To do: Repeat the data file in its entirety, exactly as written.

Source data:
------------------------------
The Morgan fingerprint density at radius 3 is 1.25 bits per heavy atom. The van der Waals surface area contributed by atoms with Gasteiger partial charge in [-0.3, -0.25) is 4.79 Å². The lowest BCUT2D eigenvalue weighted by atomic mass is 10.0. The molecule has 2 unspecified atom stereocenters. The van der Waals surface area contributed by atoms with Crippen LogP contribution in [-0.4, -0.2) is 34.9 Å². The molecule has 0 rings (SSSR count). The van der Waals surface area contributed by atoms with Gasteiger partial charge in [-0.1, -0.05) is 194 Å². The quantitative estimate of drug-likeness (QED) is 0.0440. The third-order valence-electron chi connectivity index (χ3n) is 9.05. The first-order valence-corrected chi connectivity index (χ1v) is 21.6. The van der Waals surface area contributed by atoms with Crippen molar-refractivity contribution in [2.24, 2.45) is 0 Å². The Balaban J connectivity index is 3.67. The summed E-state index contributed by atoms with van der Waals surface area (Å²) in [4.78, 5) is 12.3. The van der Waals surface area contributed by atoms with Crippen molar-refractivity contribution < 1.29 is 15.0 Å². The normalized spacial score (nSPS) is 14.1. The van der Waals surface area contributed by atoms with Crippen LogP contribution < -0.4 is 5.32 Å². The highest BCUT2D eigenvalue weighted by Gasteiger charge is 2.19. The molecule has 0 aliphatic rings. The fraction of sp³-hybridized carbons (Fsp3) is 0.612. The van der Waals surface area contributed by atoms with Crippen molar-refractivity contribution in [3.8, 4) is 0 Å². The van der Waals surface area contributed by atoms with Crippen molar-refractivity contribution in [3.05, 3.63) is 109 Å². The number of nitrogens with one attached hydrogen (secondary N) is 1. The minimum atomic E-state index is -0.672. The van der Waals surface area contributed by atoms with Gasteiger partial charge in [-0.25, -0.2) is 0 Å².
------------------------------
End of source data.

The Morgan fingerprint density at radius 3 is 1.25 bits per heavy atom. The van der Waals surface area contributed by atoms with Gasteiger partial charge in [-0.3, -0.25) is 4.79 Å². The lowest BCUT2D eigenvalue weighted by atomic mass is 10.0. The molecule has 2 unspecified atom stereocenters. The van der Waals surface area contributed by atoms with Crippen LogP contribution in [-0.4, -0.2) is 34.9 Å². The molecule has 0 rings (SSSR count). The van der Waals surface area contributed by atoms with Gasteiger partial charge in [-0.1, -0.05) is 194 Å². The quantitative estimate of drug-likeness (QED) is 0.0440. The third-order valence-electron chi connectivity index (χ3n) is 9.05. The first-order valence-corrected chi connectivity index (χ1v) is 21.6. The van der Waals surface area contributed by atoms with Crippen molar-refractivity contribution in [2.24, 2.45) is 0 Å². The Balaban J connectivity index is 3.67. The summed E-state index contributed by atoms with van der Waals surface area (Å²) in [4.78, 5) is 12.3. The van der Waals surface area contributed by atoms with Crippen molar-refractivity contribution < 1.29 is 15.0 Å². The normalized spacial score (nSPS) is 14.1. The van der Waals surface area contributed by atoms with Crippen LogP contribution < -0.4 is 5.32 Å². The highest BCUT2D eigenvalue weighted by Gasteiger charge is 2.19. The molecule has 0 aliphatic rings. The fraction of sp³-hybridized carbons (Fsp3) is 0.612. The van der Waals surface area contributed by atoms with Crippen molar-refractivity contribution in [3.8, 4) is 0 Å². The van der Waals surface area contributed by atoms with Crippen molar-refractivity contribution in [3.05, 3.63) is 109 Å². The number of nitrogens with one attached hydrogen (secondary N) is 1. The minimum atomic E-state index is -0.672. The van der Waals surface area contributed by atoms with Gasteiger partial charge in [-0.25, -0.2) is 0 Å².